City Hall would gain new powers in cracking down on “nuisance” businesses under a new bill proposed by Councilwoman Cindy Bass — and neighborhood groups would be given a formal say in determining the future of businesses that run afoul of the law. Read more »
About 100 cab and Uber Black drivers shut down traffic in Center City today with a protest against Lyft and UberX outside City Hall. The drivers, who last time circled City Hall for a few hours, parked their cars in the surrounding streets this time for about three hours.
The drivers demanded a meeting with Mayor Jim Kenney, and several signs chastised Uber CEO Travis Kalanick for not paying drivers enough. At one point, the drivers chanted, “What do we want? Justice! When do we want it? Justice!” (They eventually got the “Now!” part right.) Read more »
Back in 2011, the Pew Philadelphia Research Initiative studied how Philadelphia’s City Council compared to other legislatures in 14 peer cities throughout the country. At the time, Philly’s lawmakers had the longest average tenure of all 15 cities and earned the fourth-highest salaries. They also looked an awful lot like Philadelphia, with a ratio of African-Americans that closely matched that of the city’s population as well as the second-highest percentage of women members (41 percent).
The U.S. Supreme Court on Monday heard a case that could undermine the power of Philadephia’s powerful municipal unions.
The case, Friedrichs v. California Teachers Association, doesn’t directly involve Philadelphia. But the issue it decides — whether civic unions that serve the School District of Philadelphia, City Hall and other public institutions can force non-members to pay union dues as a “fair share” of the benefits they receive from union activity — could have a big impact here.
“All of the unions in the city of Philadelphia, certainly the school district, and the commonwealth of Pennsylvania, have negotiated fair share agreements. So if the court were to overrule that decision, it would have very serious consequences for all local unions, including the uniformed services,” attorney Elaine Williams told KYW. Read more »
They’re some of the most revered spaces in the city — the five open public squares William Penn laid out in the 1680s to keep the green in his “greene Countrie Towne.” Today we hoverboard inside them, crave homes adjacent to them, let our kids clamber over their statues and fountains. Here, some facts you might not know about Rittenhouse, Logan, Washington, Franklin and Penn squares, courtesy of James McClelland and Lynn Miller’s new book City in a Park. Read more »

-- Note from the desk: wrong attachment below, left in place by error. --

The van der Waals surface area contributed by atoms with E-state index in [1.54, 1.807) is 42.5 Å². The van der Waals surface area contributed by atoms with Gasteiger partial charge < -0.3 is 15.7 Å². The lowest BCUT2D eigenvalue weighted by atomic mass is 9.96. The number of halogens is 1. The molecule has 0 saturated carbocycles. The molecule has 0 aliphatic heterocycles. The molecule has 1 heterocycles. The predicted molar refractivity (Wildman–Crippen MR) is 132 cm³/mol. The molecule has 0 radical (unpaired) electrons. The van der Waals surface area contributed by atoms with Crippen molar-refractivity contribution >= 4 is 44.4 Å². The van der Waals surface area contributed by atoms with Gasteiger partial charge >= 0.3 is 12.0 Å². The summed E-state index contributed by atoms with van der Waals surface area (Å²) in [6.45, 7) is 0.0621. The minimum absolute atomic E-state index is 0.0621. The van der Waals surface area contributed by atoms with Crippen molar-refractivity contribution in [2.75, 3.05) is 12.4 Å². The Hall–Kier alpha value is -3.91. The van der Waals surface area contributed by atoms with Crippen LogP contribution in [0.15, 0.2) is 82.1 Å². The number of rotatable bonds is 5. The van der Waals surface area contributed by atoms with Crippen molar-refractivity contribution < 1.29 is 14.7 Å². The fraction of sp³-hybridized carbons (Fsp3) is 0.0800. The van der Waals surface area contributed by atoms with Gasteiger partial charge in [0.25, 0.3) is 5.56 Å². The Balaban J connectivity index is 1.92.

Today is inauguration day in Philadelphia. Here are the complete speeches — as prepared for delivery — by Mayor Jim Kenney and Council President Darrell Clarke.
First, Kenney: Read more »
Updated with comment from Fire Commissioner Derrick Sawyer.
City Controller Alan Butkovitz’s farewell present to outgoing Mayor Michael Nutter? A reminder of the ugly early years of Nutter’s administration, when recession-driven belt-tightening forced unwanted — and unpopular — choices.
One of those choices? The “brownout” policy, implemented in 2010, that cut the Philadelphia Fire Department budget by shutting down three fire companies per shift per day, and rotating firefighters away from their usual stations to fill in at other locations. It was only in 2014 that the administration began to back away from the policy. Read more »
A federal prosecutor with a history of involvement in city politics will be the City Solicitor under Mayor-elect Jim Kenney: Sozi Pedro Tulante will be announced for the position at a press conference later today in City Hall. Read more »
Auditor General Eugene DePasquale released his annual compliance audit of Philadelphia’s city pension fund today, and it has some grim news: The city’s funding ratio—the amount of cash it has on hand relative to what’s needed to pay all its pension obligations—is at its lowest level ever.
According to city figures, the pension fund has only 45.8 percent of the assets needed to meet its obligations. That’s way down from the 77.5 percent it had in July 2001, two years after the city floated a $1.29 billion general obligation bond and put its proceeds into the pension account.
A chart released along with the compliance audit shows that the 2014 funding ratio is even lower than the roughly 47 percent balance the fund had in 1993. Read more »
We’re only halfway through the 2010s, and to date, the decade has produced the two warmest summers, the snowiest winter, the wettest day and the two wettest years on record — along with two hurricanes and a derecho, a storm containing straight-line winds strong enough to produce damage on the scale of a hurricane or tornado. Climate change caused by the greenhouse effect is likely to give us more of the same, according to climate research conducted by ICF International. And along with those greater extremes could come something else: an accelerating rate of sea level rise that could by 2100 put much of the low-lying land along the Delaware River under water and flood key evacuation routes if a Category 1 hurricane, the strongest yet to hit the city, came along.
Given these possible scenarios, the Mayor’s Office of Sustainability decided it was time to take stock of the city’s assets and see what might need to be done to make them more climate-proof as the climate changes.
The report “Growing Stronger: Toward a Climate-Ready Philadelphia,” released Dec. 2 by the office, describes simple steps city departments and agencies could take now and in the very near term in order to reduce the vulnerability of city assets to damage or loss due to extreme weather and climate change. Read more »